Driving in the outback of Australia is a lot different from driving on the east coast or any of the main highways. The key difference is you may go days without seeing another vehicle and longer if its not tourist season or you aren’t on a main road .
There are some universal rules which have developed which will keep you a whole lot safer:
- If you break down do not leave the vehicle. There are numerous cases when someone decided to walk for help and by the time the vehicle was found their body was as well. A vehicle will provide shelter from the sun and is lot easier to see than a person. It has things you can burn (like tyres) if someone flies overhead.
How to plan a big trip may be daunting – but essentially can be broken down to a few simple steps.
Working out where approximately you want to go is one of the first things to do. If your list only extends to a quick trip down the coast from Cairns to Sydney, then you don’t need a 4WD. Its probably best to understand this before you buy one! Although urban 4WDs are common in Australian cities as elsewhere, its absolutely beyond me as to why you want to own something which is expensive to run, hard to get around a parking building in and is much easier to roll-over in an accident than a conventional car.
Well I hope not! Having just traveled over 30,000km in Australia including many of the iconic four wheel drive (4WD) tracks I thought we had picked up some useful tips on how to do the trip without spending a fortune. We spent about A$10,000 setting ourselves up with 1985 Landcruiser plus A$1,000 of camping gear, but most people seem to spend a lot, lot more. We’ve parked our next to rigs which would give you no change from A$250,000 Some of the more sophisticated setups even claimed to be able to go off-road as well – just like we could with a tent!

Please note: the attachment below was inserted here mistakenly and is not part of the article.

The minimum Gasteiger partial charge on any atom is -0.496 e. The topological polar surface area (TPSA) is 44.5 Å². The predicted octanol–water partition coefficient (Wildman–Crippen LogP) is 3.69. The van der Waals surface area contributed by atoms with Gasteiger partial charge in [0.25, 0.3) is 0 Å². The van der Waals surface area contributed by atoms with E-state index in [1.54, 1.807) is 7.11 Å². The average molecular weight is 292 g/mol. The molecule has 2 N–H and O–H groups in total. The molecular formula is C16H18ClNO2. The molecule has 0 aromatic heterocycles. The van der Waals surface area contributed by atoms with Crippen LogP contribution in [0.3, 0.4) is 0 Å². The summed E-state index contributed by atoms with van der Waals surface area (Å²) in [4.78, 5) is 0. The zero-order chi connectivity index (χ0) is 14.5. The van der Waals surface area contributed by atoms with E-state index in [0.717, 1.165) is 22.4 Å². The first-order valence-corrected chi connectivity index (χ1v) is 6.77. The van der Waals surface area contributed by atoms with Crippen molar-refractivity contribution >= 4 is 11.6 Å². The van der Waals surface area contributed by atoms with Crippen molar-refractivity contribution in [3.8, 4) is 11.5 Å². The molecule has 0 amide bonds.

Why this blog
When I was planning this trip I found a real lack of information for the beginner who wanted to 4WD in Australia. There are several print publications and forums which will help you decide between the current model Land cruiser or Explorer, but little info on how to buy a decent second hand vehicle and how to choose what to put in it. No one told me that the $2 plastic striped bags would last 3 months even when overloaded, but that a top of the line camp bed would fail within 2 months. In some way it reminded me of the situation nearly 30 years ago when I started backpacking – then only one guide book catered for those who didn’t want to stay in hotels and take taxis every other book assumed that you had money to burn. The 4WD industry seems to be in the same place today. Even the Internet doesn’t provide much information for those who aren’t yet looking for a impermanent lifestyle i.e. the grey nomads but who aren’t hardcore off-road driving enthusiasts. So I’m hoping that this blog will fit a bit of niche for those who would like to get away into the great Australian outback but who don’t really know where to begin.